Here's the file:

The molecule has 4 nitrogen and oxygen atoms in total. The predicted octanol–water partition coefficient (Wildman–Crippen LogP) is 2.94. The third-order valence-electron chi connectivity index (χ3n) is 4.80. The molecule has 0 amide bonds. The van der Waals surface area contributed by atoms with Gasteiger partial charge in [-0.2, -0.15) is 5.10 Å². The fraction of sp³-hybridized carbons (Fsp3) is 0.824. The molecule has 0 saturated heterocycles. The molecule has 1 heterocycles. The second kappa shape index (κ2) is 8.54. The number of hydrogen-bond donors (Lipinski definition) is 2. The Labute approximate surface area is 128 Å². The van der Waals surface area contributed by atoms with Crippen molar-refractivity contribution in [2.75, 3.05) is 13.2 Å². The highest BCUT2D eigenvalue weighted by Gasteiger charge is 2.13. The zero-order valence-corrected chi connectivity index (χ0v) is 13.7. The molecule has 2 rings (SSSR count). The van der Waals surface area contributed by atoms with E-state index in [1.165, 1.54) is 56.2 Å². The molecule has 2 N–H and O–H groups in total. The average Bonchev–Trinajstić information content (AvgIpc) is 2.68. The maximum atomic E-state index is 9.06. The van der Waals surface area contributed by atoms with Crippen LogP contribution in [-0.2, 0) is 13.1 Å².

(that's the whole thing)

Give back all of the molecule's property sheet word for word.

The molecule has 4 nitrogen and oxygen atoms in total. The predicted octanol–water partition coefficient (Wildman–Crippen LogP) is 2.94. The third-order valence-electron chi connectivity index (χ3n) is 4.80. The molecule has 0 amide bonds. The van der Waals surface area contributed by atoms with Gasteiger partial charge in [-0.2, -0.15) is 5.10 Å². The fraction of sp³-hybridized carbons (Fsp3) is 0.824. The molecule has 0 saturated heterocycles. The molecule has 1 heterocycles. The second kappa shape index (κ2) is 8.54. The number of hydrogen-bond donors (Lipinski definition) is 2. The Labute approximate surface area is 128 Å². The van der Waals surface area contributed by atoms with Crippen molar-refractivity contribution in [2.75, 3.05) is 13.2 Å². The highest BCUT2D eigenvalue weighted by Gasteiger charge is 2.13. The zero-order valence-corrected chi connectivity index (χ0v) is 13.7. The molecule has 2 rings (SSSR count). The van der Waals surface area contributed by atoms with E-state index in [1.165, 1.54) is 56.2 Å². The molecule has 2 N–H and O–H groups in total. The average Bonchev–Trinajstić information content (AvgIpc) is 2.68. The maximum atomic E-state index is 9.06. The van der Waals surface area contributed by atoms with Crippen LogP contribution in [-0.2, 0) is 13.1 Å².